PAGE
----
When the Great Blizzard of 1888 Hit Princeton

One of the worst storms ever to hit the United States is typically known as “Great Blizzard of 1888,” but you may find it referred to as the “Great White Hurricane.” In it, Princeton students played a historic role in rescuing passengers aboard a train stuck in a snowbank, people were trapped inside for a week or more in most northeastern cities, and residents of the Atlantic coastal region had stories they would tell for generations.

Princeton students freeing a trapped train during a blizzard, March 12, 1888. Historical Photograph Collection, Student Photographers Series (AC163), Box SP1, Image No. 39.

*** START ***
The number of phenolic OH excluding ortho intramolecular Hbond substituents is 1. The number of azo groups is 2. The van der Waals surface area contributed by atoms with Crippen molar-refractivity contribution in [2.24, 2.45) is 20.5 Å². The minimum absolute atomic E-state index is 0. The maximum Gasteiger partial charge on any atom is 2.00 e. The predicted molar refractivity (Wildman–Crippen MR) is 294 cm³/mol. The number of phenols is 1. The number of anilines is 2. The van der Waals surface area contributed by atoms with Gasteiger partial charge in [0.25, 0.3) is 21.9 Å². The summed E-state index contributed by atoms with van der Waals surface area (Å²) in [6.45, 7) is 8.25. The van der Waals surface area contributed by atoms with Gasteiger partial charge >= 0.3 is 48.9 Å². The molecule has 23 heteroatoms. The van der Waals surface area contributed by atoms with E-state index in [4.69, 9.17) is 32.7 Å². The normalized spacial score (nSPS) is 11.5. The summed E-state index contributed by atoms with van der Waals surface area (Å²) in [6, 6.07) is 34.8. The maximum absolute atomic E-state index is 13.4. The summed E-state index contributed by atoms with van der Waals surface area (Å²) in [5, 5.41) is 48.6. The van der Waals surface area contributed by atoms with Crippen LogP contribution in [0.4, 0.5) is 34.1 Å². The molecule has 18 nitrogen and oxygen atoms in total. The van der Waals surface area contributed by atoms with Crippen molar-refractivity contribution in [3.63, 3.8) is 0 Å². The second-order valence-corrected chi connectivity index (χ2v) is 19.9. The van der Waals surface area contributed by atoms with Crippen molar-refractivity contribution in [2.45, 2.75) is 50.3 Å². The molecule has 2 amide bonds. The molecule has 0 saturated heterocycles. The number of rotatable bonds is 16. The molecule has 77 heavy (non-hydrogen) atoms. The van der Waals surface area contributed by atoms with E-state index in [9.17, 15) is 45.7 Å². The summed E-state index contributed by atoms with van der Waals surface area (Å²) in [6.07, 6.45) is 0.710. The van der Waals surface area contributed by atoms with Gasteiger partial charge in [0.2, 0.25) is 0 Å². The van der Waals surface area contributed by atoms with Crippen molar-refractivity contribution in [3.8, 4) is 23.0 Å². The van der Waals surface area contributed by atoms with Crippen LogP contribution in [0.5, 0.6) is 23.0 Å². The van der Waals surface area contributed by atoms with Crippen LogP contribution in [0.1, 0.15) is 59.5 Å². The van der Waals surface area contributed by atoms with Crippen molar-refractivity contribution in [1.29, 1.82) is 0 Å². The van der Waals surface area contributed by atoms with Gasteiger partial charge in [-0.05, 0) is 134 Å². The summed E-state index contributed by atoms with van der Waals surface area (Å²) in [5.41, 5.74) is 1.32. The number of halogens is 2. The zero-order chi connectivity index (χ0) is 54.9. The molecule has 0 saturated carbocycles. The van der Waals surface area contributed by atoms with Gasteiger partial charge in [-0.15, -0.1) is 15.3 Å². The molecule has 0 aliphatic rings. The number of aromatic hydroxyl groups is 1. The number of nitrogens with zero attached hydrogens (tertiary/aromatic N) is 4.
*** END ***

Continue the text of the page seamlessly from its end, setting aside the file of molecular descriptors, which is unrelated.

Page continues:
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This Week in Princeton History for March 7-13

In this week’s installment of our ongoing series bringing you the history of Princeton University and its faculty, students, and alumni, Nassau Hall is almost totally destroyed, undergraduates rescue stranded train passengers, and more.

March 9, 1770—The Providence Gazette reports that James Caldwell (Class of 1759) is on his way back to Princeton from Charleston, South Carolina with ₤700 he has raised for the College of New Jersey.


The Board of Trustees acknowledged Caldwell’s efforts at their next meeting on September 26, 1770. By then he had reportedly raised over ₤1,000. Minutes of the Board of Trustees of the College of New Jersey/Princeton University, Vol. 1, Board of Trustees Records (AC102).

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